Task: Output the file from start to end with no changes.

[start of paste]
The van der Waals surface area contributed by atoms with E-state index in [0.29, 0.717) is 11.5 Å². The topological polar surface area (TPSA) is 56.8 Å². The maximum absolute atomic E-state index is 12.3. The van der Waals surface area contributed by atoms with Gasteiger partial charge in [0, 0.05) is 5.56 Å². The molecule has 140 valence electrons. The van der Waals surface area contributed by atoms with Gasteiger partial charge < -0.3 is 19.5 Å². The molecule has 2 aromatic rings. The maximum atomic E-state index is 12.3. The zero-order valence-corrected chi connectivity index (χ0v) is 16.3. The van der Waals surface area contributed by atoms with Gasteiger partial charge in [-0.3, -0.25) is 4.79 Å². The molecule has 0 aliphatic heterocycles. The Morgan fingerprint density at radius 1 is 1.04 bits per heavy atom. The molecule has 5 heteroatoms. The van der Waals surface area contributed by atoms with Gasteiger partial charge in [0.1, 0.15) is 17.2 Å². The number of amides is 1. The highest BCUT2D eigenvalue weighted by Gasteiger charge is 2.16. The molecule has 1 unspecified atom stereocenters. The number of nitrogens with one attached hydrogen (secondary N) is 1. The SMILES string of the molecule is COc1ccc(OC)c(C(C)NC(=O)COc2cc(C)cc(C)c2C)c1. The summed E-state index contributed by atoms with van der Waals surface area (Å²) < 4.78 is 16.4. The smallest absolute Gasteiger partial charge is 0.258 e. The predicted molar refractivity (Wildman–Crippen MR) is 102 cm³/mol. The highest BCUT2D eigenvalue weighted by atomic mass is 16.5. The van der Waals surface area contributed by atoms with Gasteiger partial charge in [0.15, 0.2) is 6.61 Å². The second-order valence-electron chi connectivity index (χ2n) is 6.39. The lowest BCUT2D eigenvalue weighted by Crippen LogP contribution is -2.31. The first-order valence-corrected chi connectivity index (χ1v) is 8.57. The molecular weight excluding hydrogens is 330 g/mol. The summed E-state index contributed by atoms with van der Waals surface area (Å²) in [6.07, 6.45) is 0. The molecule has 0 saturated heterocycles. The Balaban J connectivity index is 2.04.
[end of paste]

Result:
The van der Waals surface area contributed by atoms with E-state index in [0.29, 0.717) is 11.5 Å². The topological polar surface area (TPSA) is 56.8 Å². The maximum absolute atomic E-state index is 12.3. The van der Waals surface area contributed by atoms with Gasteiger partial charge in [0, 0.05) is 5.56 Å². The molecule has 140 valence electrons. The van der Waals surface area contributed by atoms with Gasteiger partial charge < -0.3 is 19.5 Å². The molecule has 2 aromatic rings. The maximum atomic E-state index is 12.3. The zero-order valence-corrected chi connectivity index (χ0v) is 16.3. The van der Waals surface area contributed by atoms with Gasteiger partial charge in [-0.3, -0.25) is 4.79 Å². The molecule has 0 aliphatic heterocycles. The Morgan fingerprint density at radius 1 is 1.04 bits per heavy atom. The molecule has 5 heteroatoms. The van der Waals surface area contributed by atoms with Gasteiger partial charge in [0.1, 0.15) is 17.2 Å². The number of amides is 1. The highest BCUT2D eigenvalue weighted by Gasteiger charge is 2.16. The molecule has 1 unspecified atom stereocenters. The number of nitrogens with one attached hydrogen (secondary N) is 1. The SMILES string of the molecule is COc1ccc(OC)c(C(C)NC(=O)COc2cc(C)cc(C)c2C)c1. The summed E-state index contributed by atoms with van der Waals surface area (Å²) < 4.78 is 16.4. The smallest absolute Gasteiger partial charge is 0.258 e. The predicted molar refractivity (Wildman–Crippen MR) is 102 cm³/mol. The highest BCUT2D eigenvalue weighted by atomic mass is 16.5. The van der Waals surface area contributed by atoms with Gasteiger partial charge in [0.15, 0.2) is 6.61 Å². The second-order valence-electron chi connectivity index (χ2n) is 6.39. The lowest BCUT2D eigenvalue weighted by Crippen LogP contribution is -2.31. The first-order valence-corrected chi connectivity index (χ1v) is 8.57. The molecular weight excluding hydrogens is 330 g/mol. The summed E-state index contributed by atoms with van der Waals surface area (Å²) in [6.07, 6.45) is 0. The molecule has 0 saturated heterocycles. The Balaban J connectivity index is 2.04.